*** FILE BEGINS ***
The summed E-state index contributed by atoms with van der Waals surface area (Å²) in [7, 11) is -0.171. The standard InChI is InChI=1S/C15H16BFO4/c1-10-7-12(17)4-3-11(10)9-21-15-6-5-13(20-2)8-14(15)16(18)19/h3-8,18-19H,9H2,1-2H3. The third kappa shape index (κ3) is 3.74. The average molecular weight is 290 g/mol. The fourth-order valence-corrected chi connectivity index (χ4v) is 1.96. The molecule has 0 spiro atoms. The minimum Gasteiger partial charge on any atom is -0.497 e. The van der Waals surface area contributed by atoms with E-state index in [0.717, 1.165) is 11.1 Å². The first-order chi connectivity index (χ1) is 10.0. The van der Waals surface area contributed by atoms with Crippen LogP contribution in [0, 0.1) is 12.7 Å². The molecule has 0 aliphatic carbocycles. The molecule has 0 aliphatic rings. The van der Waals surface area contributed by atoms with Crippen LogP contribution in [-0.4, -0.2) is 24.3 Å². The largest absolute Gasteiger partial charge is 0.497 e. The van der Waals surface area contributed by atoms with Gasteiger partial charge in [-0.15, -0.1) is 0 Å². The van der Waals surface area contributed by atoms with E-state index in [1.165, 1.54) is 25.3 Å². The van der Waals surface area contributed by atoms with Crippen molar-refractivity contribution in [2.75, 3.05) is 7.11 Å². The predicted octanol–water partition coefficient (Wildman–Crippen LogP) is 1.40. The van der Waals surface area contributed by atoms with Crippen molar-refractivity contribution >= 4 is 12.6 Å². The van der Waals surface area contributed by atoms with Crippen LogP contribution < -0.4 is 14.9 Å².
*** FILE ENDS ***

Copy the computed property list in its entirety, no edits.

The summed E-state index contributed by atoms with van der Waals surface area (Å²) in [7, 11) is -0.171. The standard InChI is InChI=1S/C15H16BFO4/c1-10-7-12(17)4-3-11(10)9-21-15-6-5-13(20-2)8-14(15)16(18)19/h3-8,18-19H,9H2,1-2H3. The third kappa shape index (κ3) is 3.74. The average molecular weight is 290 g/mol. The fourth-order valence-corrected chi connectivity index (χ4v) is 1.96. The molecule has 0 spiro atoms. The minimum Gasteiger partial charge on any atom is -0.497 e. The van der Waals surface area contributed by atoms with E-state index in [0.717, 1.165) is 11.1 Å². The first-order chi connectivity index (χ1) is 10.0. The van der Waals surface area contributed by atoms with Crippen LogP contribution in [0, 0.1) is 12.7 Å². The molecule has 0 aliphatic carbocycles. The molecule has 0 aliphatic rings. The van der Waals surface area contributed by atoms with Crippen LogP contribution in [-0.4, -0.2) is 24.3 Å². The largest absolute Gasteiger partial charge is 0.497 e. The van der Waals surface area contributed by atoms with Gasteiger partial charge in [-0.15, -0.1) is 0 Å². The van der Waals surface area contributed by atoms with E-state index in [1.165, 1.54) is 25.3 Å². The van der Waals surface area contributed by atoms with Crippen molar-refractivity contribution in [2.75, 3.05) is 7.11 Å². The predicted octanol–water partition coefficient (Wildman–Crippen LogP) is 1.40. The van der Waals surface area contributed by atoms with Crippen molar-refractivity contribution >= 4 is 12.6 Å². The van der Waals surface area contributed by atoms with Crippen LogP contribution < -0.4 is 14.9 Å².